Stop Placement Trade-off: Personal Observations

Mar 2, 2007: 3:46 PM CST

Ever wonder the exact place to rest your stops?

Sadly, there is no exact place and there is no magic formula. Placing your stop involves a trade-off between risk (in dollars) and probability of being triggered. Simply put, the closer your stops are to your entry, the less you risk, but the higher the probability of being stopped-out due to normal volatility. The further your stops are from your entry, the lower the chance of being hit, but the more money you will lose (unless you properly used position sizing).

These can be mathematically calculated and affect the end-result of any trading system. There is a difference, however, regarding this issue in mechanical vs. discretionary trading systems.

A mechanical system trader accounts for this, tests various methods for stop placement (Average True Range functions, swing highs/lows, moving averages, etc) and attempts to find the best trade-off. Results are derived from normal market movement and choice of entry/exit criteria.

A discretionary trader experiences a ‘double whammy’ when it comes to stop placement and end results. Emotions and discipline are factored into the equation in a non-linear, non-mathematical method that results in various outcomes that cannot be predicted. Stop placement becomes subject to the whims and emotions of the trader at the moment the trade was placed. Also, a discretionary trader may impulsively decide to move his or her stop either up or down and further degrade (or improve) the monthly/weekly results.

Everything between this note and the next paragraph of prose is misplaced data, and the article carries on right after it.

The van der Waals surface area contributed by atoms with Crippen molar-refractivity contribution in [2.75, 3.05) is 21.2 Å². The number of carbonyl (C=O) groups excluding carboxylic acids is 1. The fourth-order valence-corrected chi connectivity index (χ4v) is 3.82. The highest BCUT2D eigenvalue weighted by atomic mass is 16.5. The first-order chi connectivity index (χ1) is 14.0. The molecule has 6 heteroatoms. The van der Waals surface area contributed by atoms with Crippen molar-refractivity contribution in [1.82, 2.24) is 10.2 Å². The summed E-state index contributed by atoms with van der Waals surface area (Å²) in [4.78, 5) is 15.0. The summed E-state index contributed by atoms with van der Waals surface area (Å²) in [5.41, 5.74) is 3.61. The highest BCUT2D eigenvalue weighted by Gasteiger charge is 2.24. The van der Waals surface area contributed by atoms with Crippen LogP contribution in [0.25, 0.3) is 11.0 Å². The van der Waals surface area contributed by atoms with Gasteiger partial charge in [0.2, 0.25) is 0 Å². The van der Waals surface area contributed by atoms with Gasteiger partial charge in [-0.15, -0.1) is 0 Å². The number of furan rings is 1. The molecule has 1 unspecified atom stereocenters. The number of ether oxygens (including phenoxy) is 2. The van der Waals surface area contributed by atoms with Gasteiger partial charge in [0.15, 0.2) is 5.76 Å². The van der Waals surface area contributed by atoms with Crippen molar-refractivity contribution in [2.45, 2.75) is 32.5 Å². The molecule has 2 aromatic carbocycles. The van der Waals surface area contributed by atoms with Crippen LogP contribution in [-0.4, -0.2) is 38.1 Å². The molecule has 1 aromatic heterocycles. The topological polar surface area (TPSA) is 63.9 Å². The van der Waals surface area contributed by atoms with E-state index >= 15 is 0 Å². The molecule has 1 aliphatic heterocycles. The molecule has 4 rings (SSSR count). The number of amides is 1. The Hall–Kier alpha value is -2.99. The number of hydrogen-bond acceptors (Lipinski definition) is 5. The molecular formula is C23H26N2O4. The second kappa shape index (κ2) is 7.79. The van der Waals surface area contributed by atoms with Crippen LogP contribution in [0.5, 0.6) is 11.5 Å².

The outcome of one trade has little impact on overall trading performance, if a trader follows discipline and a tested system. This is difficult to comprehend for newer traders and experienced ones alike. As a discretionary trader, I still put too much emphasis on the current trade and wonder whether my stop will be “gunned” or if I placed it too far (and thus, should move it up mid-trade).

My problem occurs from entering a trade, placing my hard stop, then yanking it up to kill the trade when the market moves slightly against me, or remains ‘stuck in neutral.’ I have found this to degrade my performance and increase psychological stress on me – rarely has moving my stop been helpful.

I have noticed many times that the market – regardless of timeframe or strategy – will signal a clear buy signal, move in the intended direction, stall, reverse, trade down at the ‘obvious’ stop-placement level, take out close stops, and then rally very quickly in the original direction as traders rally to get back in. I’ve been stopped out with “the crowd” more times that I care to admit and it’s due to “fear of being wrong” and my perfectionistic tendencies.

I will be writing an article soon to address this point and show examples of why both tight stops and loose stops degrade system performance, as well as moving stops based on emotion.

Please comment or contact me with your experiences and insights you have had with good and bad decisions related to stop placement. I look forward to hearing from you.

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